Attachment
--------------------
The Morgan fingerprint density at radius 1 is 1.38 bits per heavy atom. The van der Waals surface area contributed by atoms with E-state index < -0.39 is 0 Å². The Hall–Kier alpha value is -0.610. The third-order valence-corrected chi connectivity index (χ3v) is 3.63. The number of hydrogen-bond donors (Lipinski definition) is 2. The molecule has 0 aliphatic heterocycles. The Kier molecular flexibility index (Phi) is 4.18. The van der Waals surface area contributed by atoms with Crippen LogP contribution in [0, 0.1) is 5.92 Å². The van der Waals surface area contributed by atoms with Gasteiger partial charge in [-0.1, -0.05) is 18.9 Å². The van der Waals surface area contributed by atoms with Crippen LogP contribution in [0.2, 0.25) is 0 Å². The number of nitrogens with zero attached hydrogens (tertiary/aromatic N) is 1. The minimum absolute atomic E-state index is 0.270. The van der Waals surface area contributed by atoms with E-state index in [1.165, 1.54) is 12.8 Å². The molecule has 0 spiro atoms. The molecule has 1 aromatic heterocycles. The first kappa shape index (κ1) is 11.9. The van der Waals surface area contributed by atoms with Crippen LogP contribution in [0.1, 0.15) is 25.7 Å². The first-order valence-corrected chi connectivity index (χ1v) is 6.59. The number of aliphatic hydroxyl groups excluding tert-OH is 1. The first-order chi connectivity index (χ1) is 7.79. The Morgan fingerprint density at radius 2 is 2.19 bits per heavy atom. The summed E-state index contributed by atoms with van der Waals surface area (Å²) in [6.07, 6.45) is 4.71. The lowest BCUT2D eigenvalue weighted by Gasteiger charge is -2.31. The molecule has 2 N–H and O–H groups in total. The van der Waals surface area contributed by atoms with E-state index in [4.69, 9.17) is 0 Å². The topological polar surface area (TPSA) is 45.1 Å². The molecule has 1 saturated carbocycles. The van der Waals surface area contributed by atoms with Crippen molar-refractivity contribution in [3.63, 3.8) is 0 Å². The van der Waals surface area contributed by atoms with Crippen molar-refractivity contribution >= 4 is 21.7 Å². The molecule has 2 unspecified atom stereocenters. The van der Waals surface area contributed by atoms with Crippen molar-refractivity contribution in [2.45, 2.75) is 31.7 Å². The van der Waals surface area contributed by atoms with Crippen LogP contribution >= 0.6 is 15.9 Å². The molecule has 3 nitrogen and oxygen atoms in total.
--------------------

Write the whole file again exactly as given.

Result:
The Morgan fingerprint density at radius 1 is 1.38 bits per heavy atom. The van der Waals surface area contributed by atoms with E-state index < -0.39 is 0 Å². The Hall–Kier alpha value is -0.610. The third-order valence-corrected chi connectivity index (χ3v) is 3.63. The number of hydrogen-bond donors (Lipinski definition) is 2. The molecule has 0 aliphatic heterocycles. The Kier molecular flexibility index (Phi) is 4.18. The van der Waals surface area contributed by atoms with Crippen LogP contribution in [0, 0.1) is 5.92 Å². The van der Waals surface area contributed by atoms with Gasteiger partial charge in [-0.1, -0.05) is 18.9 Å². The van der Waals surface area contributed by atoms with Crippen LogP contribution in [0.2, 0.25) is 0 Å². The number of nitrogens with zero attached hydrogens (tertiary/aromatic N) is 1. The minimum absolute atomic E-state index is 0.270. The van der Waals surface area contributed by atoms with E-state index in [1.165, 1.54) is 12.8 Å². The molecule has 0 spiro atoms. The molecule has 1 aromatic heterocycles. The first kappa shape index (κ1) is 11.9. The van der Waals surface area contributed by atoms with Crippen LogP contribution in [0.1, 0.15) is 25.7 Å². The first-order valence-corrected chi connectivity index (χ1v) is 6.59. The number of aliphatic hydroxyl groups excluding tert-OH is 1. The first-order chi connectivity index (χ1) is 7.79. The Morgan fingerprint density at radius 2 is 2.19 bits per heavy atom. The summed E-state index contributed by atoms with van der Waals surface area (Å²) in [6.07, 6.45) is 4.71. The lowest BCUT2D eigenvalue weighted by Gasteiger charge is -2.31. The molecule has 2 N–H and O–H groups in total. The van der Waals surface area contributed by atoms with E-state index in [4.69, 9.17) is 0 Å². The topological polar surface area (TPSA) is 45.1 Å². The molecule has 1 saturated carbocycles. The van der Waals surface area contributed by atoms with Crippen molar-refractivity contribution in [3.63, 3.8) is 0 Å². The van der Waals surface area contributed by atoms with Crippen molar-refractivity contribution >= 4 is 21.7 Å². The molecule has 2 unspecified atom stereocenters. The van der Waals surface area contributed by atoms with Crippen molar-refractivity contribution in [2.45, 2.75) is 31.7 Å². The van der Waals surface area contributed by atoms with Crippen LogP contribution >= 0.6 is 15.9 Å². The molecule has 3 nitrogen and oxygen atoms in total.